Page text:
This Galapagos Treehouse Inside a 300-Year-Old Ceiba Tree is Your Childhood Dream Come True

Lead Photo: Collage by Alan Lopez for Remezcla
Collage by Alan Lopez for Remezcla
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After binging a season of Tiny House Hunters, I’ve come to the realization that treehouse living is the way to go. In the Galápagos Islands, José Luis Cornejo took the treehouse even further – or in this case, deeper. In 1990, he built his children a treehouse. On the outside, the 50-foot high structure looks like any treehouse might. But once inside, a ladder takes visitors to an underground basement – the roots of a 300-year-old ceiba tree.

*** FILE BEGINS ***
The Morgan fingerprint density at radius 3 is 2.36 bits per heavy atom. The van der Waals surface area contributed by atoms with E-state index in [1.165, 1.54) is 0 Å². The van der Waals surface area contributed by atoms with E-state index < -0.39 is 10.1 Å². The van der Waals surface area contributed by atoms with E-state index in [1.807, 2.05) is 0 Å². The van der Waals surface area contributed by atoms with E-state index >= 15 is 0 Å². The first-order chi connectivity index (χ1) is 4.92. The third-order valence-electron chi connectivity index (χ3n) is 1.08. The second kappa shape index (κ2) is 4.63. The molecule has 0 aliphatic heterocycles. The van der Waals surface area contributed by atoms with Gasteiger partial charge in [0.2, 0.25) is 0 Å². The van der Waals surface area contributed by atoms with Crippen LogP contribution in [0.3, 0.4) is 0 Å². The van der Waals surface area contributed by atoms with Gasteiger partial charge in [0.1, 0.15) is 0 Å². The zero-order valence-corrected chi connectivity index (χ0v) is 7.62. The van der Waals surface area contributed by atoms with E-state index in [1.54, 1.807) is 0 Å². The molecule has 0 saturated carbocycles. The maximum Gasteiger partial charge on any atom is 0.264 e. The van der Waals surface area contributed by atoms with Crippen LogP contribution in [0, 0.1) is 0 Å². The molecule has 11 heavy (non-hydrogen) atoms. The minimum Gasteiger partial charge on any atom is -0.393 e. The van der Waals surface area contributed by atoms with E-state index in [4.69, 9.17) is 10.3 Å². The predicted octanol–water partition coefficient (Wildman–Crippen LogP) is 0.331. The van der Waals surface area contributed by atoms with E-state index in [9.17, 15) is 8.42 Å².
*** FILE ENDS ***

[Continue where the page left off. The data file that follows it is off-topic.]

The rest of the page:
It’s not just an impressive structure, La Casa del Ceibo‘s also eco-friendly. Cornejo built it with mostly recycled materials, so beer bottles and plastic soda carriers line the walls. “I’ve tried to recycle garbage,” he told AJ+. “It’s hard to get rid of glass, but this is how I’m contributing to our conservation.”

The treehouse is also open to visitors and overnight guests. Watch AJ+’s short video below and prepare to feel wanderlust: